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Foreign Policy Israel’s Sovereignty

Metternichean Principles of Statecraft

Prince Klemens Wenzel von Metternich (1773 – 1859) was a German-Austrian politician and statesman and was one of the most important diplomats of his era. Henry Kissinger wrote his doctoral dissertation on Metternich.

As Metternich saw, to expect the leaders of a dictatorship (such as the Fatah- or Hamas-led Palestinian Authority) to be moderate is like asking them to destroy the foundation of their existence. What follows are some Metternichean principles of statecraft extracted from his writings:

(1) Any plan conceived in moderate terms must fail when the circumstances are set in the extreme. In any situation where each of the possible lines of action involves difficulty, the strongest line is the best.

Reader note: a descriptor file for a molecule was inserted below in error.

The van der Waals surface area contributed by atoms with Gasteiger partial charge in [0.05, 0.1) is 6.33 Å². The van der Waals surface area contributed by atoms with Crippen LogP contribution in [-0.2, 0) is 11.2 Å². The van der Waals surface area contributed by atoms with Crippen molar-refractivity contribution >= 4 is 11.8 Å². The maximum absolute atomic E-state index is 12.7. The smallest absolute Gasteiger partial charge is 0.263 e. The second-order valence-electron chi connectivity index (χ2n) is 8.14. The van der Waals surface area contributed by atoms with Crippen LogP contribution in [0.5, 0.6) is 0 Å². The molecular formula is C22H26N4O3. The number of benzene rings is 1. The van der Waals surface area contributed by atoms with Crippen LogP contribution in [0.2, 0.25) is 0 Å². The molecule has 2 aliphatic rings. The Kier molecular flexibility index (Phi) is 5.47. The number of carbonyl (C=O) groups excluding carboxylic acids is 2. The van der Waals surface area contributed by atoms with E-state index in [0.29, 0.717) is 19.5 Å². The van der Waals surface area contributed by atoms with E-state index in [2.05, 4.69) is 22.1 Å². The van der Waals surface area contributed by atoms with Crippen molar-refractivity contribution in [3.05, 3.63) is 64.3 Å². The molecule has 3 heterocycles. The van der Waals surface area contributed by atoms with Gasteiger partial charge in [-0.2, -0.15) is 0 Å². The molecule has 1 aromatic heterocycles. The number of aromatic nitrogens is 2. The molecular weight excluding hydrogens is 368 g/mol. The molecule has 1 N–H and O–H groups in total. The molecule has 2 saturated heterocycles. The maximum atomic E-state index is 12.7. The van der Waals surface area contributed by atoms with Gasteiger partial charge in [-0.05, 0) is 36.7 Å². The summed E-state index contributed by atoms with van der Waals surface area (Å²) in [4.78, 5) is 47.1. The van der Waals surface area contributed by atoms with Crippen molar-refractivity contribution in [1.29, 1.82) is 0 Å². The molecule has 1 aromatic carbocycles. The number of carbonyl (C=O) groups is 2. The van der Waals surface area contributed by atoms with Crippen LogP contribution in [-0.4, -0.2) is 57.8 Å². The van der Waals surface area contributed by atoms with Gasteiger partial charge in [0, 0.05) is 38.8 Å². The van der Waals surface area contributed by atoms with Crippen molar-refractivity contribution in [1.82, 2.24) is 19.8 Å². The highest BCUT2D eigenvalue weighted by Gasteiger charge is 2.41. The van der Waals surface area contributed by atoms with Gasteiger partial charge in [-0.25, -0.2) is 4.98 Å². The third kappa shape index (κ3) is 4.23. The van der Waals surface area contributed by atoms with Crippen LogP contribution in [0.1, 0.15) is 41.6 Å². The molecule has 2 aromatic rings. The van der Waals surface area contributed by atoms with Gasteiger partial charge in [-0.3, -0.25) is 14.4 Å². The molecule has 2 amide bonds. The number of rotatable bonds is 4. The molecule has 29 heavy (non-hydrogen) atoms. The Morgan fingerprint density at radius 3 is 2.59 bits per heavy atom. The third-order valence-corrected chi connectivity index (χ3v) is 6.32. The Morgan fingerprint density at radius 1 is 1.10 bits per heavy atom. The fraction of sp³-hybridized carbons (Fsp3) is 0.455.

(2) Compromise is the easy refuge of irresolute or unprincipled men. Of course compromise is appropriate when dealing with temporary and partial interests. But a nation’s survival is not a matter of compromise.

(3) Nations with democratic forms of government are not for that reason the natural allies of each other or the implacable foes of dictatorships.

(4) In this age of publicity the first concern of government must be this: not only to be right, but, even more important, to see that everything is called by its right name.

(5) Weaker states can ill-afford merely to react to events; they must also try to initiate them.

(6) We must rely for the execution of our plans on ourselves alone and on such means as we possess.

(7) When called upon to handle important matters, the statesman must tackle them vigorously. For this to happen it is necessary that the course decided upon should not only be clear in the eyes of the Cabinet, but should also be made clear in the eyes of the public.

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